Hospitality, Handicapped and the Open Heart
Architecture is not enough. Ten years ago Bethlehem added an elevator to make our three floors accessible to the elderly and handicapped. Last year we remodeled the lower restrooms for wheelchair access. Gene Ohman rebuilt four pews to enable the handicapped to sit with the rest of us out of the aisle. Now our Saturday Tribune ad includes a little wheelchair symbol to say: Welcome to the handicapped. All this is very good. But it is not enough.
Some husbands wonder why their wives are disenchanted. After all, they provide well for their wives. Their house is large. The kitchen well-equipped. Air conditioning, perhaps. Two cars. Long vacations. What more could she want? Answer: She wants him to talk to her and listen to her. She is not an employee seeking lavish fringe benefits. She is a wife seeking companionship. All the architecture in the world can’t replace the steady gaze, the listening ear, the loving touch, and time for conversation.
So it is with dozens of regular attenders and visitors at BBC, both handicapped and non-handicapped. It is not enough to build them a place and ignore them. “Practice hospitality” is a solid biblical command (Romans 12:13; 1 Peter 4:9). It does not mean set the table and let your guests sit alone. It means welcome them, talk to them, be interested in them, provide for them.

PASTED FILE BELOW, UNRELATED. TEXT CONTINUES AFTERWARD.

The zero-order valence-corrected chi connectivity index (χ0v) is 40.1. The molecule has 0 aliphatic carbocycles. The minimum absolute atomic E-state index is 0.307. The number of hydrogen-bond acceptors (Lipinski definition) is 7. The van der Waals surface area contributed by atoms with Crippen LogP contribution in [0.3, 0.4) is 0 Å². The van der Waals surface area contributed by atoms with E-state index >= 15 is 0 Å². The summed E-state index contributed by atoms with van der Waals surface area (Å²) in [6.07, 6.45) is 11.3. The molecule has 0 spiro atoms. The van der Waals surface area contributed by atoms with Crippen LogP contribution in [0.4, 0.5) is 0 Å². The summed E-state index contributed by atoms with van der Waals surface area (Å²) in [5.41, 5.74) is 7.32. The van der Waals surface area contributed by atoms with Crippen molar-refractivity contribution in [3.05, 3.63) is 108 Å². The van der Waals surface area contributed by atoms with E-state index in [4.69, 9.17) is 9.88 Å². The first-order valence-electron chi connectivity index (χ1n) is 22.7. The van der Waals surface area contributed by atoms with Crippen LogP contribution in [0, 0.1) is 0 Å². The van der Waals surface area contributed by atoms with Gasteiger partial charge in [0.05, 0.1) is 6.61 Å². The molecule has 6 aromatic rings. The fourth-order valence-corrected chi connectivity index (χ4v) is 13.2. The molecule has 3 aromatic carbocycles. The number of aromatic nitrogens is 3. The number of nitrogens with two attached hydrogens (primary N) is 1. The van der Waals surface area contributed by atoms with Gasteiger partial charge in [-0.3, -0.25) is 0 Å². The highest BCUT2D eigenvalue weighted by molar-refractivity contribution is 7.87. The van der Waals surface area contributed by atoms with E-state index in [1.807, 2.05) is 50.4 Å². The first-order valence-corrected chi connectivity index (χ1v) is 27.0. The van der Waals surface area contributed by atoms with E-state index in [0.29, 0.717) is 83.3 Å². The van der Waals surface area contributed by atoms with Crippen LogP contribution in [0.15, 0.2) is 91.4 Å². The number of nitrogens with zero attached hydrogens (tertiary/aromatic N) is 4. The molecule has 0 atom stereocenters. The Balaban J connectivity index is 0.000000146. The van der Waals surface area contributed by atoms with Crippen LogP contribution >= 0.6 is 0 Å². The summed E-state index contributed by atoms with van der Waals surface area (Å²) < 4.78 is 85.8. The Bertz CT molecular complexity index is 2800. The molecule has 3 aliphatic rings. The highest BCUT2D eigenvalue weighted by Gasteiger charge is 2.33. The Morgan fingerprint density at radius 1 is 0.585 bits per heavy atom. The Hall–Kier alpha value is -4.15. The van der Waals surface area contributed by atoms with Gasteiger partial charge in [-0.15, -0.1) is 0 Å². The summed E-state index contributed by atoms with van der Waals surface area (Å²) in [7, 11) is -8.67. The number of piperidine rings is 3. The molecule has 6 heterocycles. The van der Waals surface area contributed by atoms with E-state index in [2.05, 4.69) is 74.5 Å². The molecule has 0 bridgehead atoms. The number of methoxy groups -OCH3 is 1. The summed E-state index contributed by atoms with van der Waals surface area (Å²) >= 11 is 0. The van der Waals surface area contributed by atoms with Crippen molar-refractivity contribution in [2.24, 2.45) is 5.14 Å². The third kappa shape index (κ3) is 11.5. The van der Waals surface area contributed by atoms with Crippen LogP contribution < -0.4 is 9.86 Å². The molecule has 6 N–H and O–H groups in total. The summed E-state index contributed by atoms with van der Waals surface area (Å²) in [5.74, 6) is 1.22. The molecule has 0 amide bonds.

So here’s my summer exhortation—let’s all make special efforts to speak to strangers at BBC (don’t worry that they may have been members for forty years). Dozens of people visit our church from week to week. Your smile and your greeting may meet their need more deeply than my sermon. Help me minister.
And to the handicapped make a special effort of personal warmth. Too many people in the world steer clear of wheelchairs. Let it not be said of us. If Christ is in you let his love flow.
Opening my heart with you,
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